I found this amusing little video this week and enjoyed it, despite that I sometimes feel like the police of strict and proper language (it comes from hearing “I like to play a soccer” way more than anyone should). That’s even more hilarious when I consider that I never had a proper grammar education, so I’m probably among the least qualified people to be nit-picking about how English is used. In writing, I like to think that there’s no such thing as a bad word, only bad usage. For this reason, the people who scream “DEATH TO THE ADVERB” kind of piss me off. Adverbs have a valid function in language. Keeping a strict rule of adverb genocide in one’s work seems self-limiting to me. Similarly, those who insist that dialogue tags should be limited to ‘said’, ‘asked’, ‘replied’ and very little else seriously need to pick up an old novel or short story where a character ‘ejaculates’ their dialogue. It’s called ‘creative writing’ for a reason.

* * *

2013-07-04-dearnsaJuly 4th was Independence Day!! Which no one ever needed explained to them, but I figure it deserves at least as much excitement as my Canada Day paragraph. So, how did we celebrate? We went to work, Alex wrote, and I played video games. Oh yeah, we’re exciting people. There was supposed to be a big internet protest against the NSA, but I didn’t really see much of it. Then again, I didn’t really look. As someone who never considered living in America to be a real possibility until very recently, it feels somewhat strange to give an opinion on American politics, policy and scandal, so I largely haven’t. However, I find the thought of any government secretly spying on its citizens to be appalling. In a country where teens are jailed for making jokes on the internet, the possibility of misuse or misinterpretation of the information collected is likely enough to be a cause for real concern –granted, those jokes were in poor taste and inflammatory. Considering the kinds of things I’ve dropped into Google Search in the name of research for my writing, even I’d be suspicious of me, based on my internet activity. Incidentally, does anyone know what it feels like to go through heroin withdrawal?

* * *

In other blood boiling news, Twitter made me angry again this week. Twitter is really good at that, it seems. Author Sarah Hoyt made a blog post urging the “screaming delicate flowers” to grow a pair, and if they couldn’t stand the heat, to stay out of the kitchen. This is in response to the recent allegations and subsequent discussion of harassment at SFF conventions –another arm of the sexism monster that has been plaguing the SFF community. The dismissive and accusatory tone of the post places the blame of harassment on the victims, stating that it is their choice whether or not to be upset by boys behaving badly. She further states that if women can’t handle the harassment, they just shouldn’t go to cons. She defines harassment as:give a compliment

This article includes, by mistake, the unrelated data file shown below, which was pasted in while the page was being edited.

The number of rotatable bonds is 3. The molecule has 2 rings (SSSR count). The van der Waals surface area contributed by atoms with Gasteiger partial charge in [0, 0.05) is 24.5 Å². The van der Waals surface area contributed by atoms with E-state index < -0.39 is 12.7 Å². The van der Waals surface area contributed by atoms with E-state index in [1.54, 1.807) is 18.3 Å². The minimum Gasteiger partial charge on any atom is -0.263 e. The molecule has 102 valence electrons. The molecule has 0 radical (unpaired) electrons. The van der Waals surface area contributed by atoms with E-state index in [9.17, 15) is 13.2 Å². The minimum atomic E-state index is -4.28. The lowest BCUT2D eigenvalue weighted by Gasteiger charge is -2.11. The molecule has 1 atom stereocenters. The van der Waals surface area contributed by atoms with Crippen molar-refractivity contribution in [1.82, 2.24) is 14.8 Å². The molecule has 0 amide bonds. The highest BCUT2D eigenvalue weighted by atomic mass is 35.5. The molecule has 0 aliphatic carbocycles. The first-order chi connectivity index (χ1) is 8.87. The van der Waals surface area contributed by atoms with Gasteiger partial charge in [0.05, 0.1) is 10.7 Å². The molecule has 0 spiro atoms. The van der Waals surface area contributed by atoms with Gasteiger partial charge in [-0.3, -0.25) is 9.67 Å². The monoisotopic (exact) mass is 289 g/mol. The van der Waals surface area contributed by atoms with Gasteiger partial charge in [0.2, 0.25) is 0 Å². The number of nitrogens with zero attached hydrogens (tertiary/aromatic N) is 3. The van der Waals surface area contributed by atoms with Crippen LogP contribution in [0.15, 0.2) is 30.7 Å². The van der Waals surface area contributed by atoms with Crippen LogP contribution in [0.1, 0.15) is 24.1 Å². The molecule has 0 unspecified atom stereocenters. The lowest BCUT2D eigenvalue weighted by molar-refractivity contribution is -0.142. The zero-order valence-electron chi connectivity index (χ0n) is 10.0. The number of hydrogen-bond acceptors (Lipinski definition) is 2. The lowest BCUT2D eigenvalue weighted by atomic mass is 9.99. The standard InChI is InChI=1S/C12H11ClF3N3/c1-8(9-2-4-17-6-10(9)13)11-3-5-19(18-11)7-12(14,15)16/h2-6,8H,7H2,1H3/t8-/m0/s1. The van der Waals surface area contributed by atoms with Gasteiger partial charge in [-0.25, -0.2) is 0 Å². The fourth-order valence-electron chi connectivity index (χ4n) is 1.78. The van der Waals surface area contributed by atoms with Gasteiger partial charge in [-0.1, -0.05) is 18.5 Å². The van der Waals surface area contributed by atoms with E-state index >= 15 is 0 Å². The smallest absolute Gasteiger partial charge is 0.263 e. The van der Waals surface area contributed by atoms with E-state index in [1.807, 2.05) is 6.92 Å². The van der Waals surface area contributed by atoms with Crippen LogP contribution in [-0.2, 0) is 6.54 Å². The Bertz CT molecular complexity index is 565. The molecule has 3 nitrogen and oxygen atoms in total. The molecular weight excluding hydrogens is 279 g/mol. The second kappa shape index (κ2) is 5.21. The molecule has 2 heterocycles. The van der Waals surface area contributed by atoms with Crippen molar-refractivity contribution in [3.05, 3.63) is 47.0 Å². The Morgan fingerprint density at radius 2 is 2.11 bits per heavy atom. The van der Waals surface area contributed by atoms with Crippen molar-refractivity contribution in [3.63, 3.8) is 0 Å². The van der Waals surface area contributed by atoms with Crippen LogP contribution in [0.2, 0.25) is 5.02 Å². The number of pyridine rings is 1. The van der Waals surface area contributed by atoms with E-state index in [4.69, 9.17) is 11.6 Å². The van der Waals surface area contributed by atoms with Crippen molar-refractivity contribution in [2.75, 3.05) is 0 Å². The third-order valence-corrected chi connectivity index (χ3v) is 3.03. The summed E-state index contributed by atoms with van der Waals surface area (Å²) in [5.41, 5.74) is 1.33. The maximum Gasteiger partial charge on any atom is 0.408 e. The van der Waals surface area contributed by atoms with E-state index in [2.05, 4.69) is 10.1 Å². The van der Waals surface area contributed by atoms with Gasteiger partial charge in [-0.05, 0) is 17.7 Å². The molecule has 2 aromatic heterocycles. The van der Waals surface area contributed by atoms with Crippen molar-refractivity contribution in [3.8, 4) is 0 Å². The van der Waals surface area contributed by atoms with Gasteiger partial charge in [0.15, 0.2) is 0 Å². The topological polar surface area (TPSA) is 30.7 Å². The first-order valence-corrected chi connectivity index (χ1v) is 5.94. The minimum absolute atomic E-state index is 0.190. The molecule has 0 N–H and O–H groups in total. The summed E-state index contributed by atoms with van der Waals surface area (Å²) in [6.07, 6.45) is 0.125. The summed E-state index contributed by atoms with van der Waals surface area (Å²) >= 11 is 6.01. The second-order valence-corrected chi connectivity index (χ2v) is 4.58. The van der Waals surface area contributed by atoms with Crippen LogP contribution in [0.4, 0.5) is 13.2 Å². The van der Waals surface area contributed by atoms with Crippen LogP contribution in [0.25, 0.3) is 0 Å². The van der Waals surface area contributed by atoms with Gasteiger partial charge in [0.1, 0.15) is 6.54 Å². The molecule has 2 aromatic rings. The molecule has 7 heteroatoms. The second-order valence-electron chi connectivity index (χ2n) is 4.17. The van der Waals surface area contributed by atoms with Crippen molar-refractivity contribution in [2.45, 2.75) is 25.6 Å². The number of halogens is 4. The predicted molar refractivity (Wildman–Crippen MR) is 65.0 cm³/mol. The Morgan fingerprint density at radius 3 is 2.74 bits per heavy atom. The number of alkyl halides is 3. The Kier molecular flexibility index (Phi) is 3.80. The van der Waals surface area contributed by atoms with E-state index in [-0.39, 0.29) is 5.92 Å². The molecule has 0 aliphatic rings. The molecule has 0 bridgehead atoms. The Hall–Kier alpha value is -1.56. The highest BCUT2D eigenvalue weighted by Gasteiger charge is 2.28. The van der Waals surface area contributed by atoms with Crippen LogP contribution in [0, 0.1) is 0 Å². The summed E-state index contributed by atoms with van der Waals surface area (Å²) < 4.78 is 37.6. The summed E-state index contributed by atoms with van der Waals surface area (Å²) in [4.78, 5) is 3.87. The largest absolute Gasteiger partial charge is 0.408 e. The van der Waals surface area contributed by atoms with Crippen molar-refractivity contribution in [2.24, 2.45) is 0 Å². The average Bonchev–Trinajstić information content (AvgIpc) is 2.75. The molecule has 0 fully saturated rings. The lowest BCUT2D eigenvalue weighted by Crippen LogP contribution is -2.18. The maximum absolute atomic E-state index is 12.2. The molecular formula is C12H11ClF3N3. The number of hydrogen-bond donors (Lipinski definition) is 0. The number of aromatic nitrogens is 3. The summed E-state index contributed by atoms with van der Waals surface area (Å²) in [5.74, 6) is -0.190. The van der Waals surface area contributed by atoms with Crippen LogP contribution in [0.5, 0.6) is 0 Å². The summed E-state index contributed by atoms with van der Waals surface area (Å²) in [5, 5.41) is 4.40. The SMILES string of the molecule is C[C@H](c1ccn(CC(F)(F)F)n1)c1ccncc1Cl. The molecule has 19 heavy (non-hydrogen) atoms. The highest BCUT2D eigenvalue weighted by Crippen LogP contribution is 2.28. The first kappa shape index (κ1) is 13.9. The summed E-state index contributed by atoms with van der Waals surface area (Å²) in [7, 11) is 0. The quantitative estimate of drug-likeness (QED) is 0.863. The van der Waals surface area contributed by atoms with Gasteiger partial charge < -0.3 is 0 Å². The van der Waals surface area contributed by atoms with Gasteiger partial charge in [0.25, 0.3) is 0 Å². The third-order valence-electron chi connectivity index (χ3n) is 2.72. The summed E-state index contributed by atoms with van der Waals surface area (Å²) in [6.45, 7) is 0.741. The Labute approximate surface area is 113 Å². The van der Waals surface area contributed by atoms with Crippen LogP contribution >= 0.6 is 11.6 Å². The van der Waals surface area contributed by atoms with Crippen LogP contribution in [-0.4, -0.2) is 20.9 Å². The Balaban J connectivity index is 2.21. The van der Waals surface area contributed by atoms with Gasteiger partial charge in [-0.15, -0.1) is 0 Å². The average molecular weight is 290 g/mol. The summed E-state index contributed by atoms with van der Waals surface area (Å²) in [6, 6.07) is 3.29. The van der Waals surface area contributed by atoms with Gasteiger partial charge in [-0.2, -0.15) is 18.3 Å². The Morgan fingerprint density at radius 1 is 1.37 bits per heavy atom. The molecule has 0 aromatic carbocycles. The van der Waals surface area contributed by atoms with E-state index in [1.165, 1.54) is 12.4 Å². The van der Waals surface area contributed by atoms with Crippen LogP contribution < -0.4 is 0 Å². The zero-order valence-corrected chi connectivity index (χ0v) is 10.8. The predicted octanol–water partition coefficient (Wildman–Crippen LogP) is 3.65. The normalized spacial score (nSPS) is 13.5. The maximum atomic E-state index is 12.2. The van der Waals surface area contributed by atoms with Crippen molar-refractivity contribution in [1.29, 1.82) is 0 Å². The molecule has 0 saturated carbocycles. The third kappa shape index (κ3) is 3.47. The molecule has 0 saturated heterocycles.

… sexual, political or social has two necessary components – you can’t avoid it, and it’s being perpetrated by someone with power over someone without power who is either an underling or in some other way needs this person to continue working/doing what he/she must to survive.

and anything falling outside of her definition is a woman unable to take a compliment.

I hope Ms. Hoyt never has to actually feel what it’s like to be harassed, because despite how easily she dismisses it, for victims of harassment it’s a lot harder to shake off.

I live in a country where the way a woman dresses is still grounds for dismissing a harassment case. I’ve seen a man slide his hand under a woman’s purse in a crowded train to grope her lap, and she was so ashamed she hid behind her book. I’ve had men approach me and open conversation with “Nice big tits!” I’ve been followed for blocks by a guy asking for a feel; asking to take pictures; asking what my damn cup size is!

Women like Ms. Hoyt can scoff and dismiss us as ‘delicate flowers’ but this kind of behavior is not okay. What Ms. Hoyt doesn’t address even once in her blog post is the responsibility of men – and truly, all people– to have control over their own actions, to behave with civility and to curb the impulses that demand an uninvited slap be given to an ass. I take special issue with Ms. Hoyt’s final paragraph:

Now, let’s talk about what IS harassment.  Harassment is when people use shaming and innuendo and exploit other people’s harmless behavior.  Harassment is giving liars the ability – unexamined – to render someone a pariah…

 in which she asserts that true harassment comes from the people who dare to villanize those who would use harassment as a normal function of human behavior. Ms. Hoyt, to you I say it is not normal. It is debasing and disgusting and I find your accusatory attitude toward victims of harassment to be both troubling and wrong.

* * *

I recently learned that Chelsea Quinn Yarbro has written over 25 books! I read Hotel Transylvania when I was 13 and loved it! To this day, the only other vampire novel I like more is Lost Souls. Obviously I have a lot of catching up to do. This is what happens when you drop away from reading for nearly a decade.